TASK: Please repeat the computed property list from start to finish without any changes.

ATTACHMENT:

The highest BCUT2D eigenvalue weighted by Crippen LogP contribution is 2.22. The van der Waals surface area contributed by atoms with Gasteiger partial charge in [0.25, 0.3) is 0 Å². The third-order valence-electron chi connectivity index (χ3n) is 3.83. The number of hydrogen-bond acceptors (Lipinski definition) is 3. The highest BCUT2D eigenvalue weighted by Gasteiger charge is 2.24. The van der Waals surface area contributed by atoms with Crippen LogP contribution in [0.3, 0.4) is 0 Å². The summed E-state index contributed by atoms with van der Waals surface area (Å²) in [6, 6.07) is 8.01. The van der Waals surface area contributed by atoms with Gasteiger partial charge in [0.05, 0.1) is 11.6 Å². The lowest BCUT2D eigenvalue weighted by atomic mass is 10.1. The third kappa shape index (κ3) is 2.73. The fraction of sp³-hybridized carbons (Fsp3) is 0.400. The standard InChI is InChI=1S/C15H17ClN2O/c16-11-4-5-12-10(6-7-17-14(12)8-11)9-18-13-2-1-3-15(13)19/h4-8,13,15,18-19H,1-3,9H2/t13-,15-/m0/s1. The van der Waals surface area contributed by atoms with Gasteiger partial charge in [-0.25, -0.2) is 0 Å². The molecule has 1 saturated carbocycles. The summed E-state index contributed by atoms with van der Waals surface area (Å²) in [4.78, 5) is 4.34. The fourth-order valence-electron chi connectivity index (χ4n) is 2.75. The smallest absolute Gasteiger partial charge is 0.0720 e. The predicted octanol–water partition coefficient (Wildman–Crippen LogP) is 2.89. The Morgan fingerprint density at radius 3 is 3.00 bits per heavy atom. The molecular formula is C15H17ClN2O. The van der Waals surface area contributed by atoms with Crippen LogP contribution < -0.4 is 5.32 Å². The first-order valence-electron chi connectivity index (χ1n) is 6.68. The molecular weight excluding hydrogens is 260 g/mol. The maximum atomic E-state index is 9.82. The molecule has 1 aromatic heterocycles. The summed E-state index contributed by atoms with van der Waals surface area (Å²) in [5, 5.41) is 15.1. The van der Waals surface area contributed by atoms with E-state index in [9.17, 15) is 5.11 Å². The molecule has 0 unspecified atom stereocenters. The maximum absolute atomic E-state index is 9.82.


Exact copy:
The highest BCUT2D eigenvalue weighted by Crippen LogP contribution is 2.22. The van der Waals surface area contributed by atoms with Gasteiger partial charge in [0.25, 0.3) is 0 Å². The third-order valence-electron chi connectivity index (χ3n) is 3.83. The number of hydrogen-bond acceptors (Lipinski definition) is 3. The highest BCUT2D eigenvalue weighted by Gasteiger charge is 2.24. The van der Waals surface area contributed by atoms with Crippen LogP contribution in [0.3, 0.4) is 0 Å². The summed E-state index contributed by atoms with van der Waals surface area (Å²) in [6, 6.07) is 8.01. The van der Waals surface area contributed by atoms with Gasteiger partial charge in [0.05, 0.1) is 11.6 Å². The lowest BCUT2D eigenvalue weighted by atomic mass is 10.1. The third kappa shape index (κ3) is 2.73. The fraction of sp³-hybridized carbons (Fsp3) is 0.400. The standard InChI is InChI=1S/C15H17ClN2O/c16-11-4-5-12-10(6-7-17-14(12)8-11)9-18-13-2-1-3-15(13)19/h4-8,13,15,18-19H,1-3,9H2/t13-,15-/m0/s1. The van der Waals surface area contributed by atoms with Gasteiger partial charge in [-0.25, -0.2) is 0 Å². The molecule has 1 saturated carbocycles. The summed E-state index contributed by atoms with van der Waals surface area (Å²) in [4.78, 5) is 4.34. The fourth-order valence-electron chi connectivity index (χ4n) is 2.75. The smallest absolute Gasteiger partial charge is 0.0720 e. The predicted octanol–water partition coefficient (Wildman–Crippen LogP) is 2.89. The Morgan fingerprint density at radius 3 is 3.00 bits per heavy atom. The molecular formula is C15H17ClN2O. The van der Waals surface area contributed by atoms with Crippen LogP contribution < -0.4 is 5.32 Å². The first-order valence-electron chi connectivity index (χ1n) is 6.68. The molecular weight excluding hydrogens is 260 g/mol. The maximum atomic E-state index is 9.82. The molecule has 1 aromatic heterocycles. The summed E-state index contributed by atoms with van der Waals surface area (Å²) in [5, 5.41) is 15.1. The van der Waals surface area contributed by atoms with E-state index in [9.17, 15) is 5.11 Å². The molecule has 0 unspecified atom stereocenters. The maximum absolute atomic E-state index is 9.82.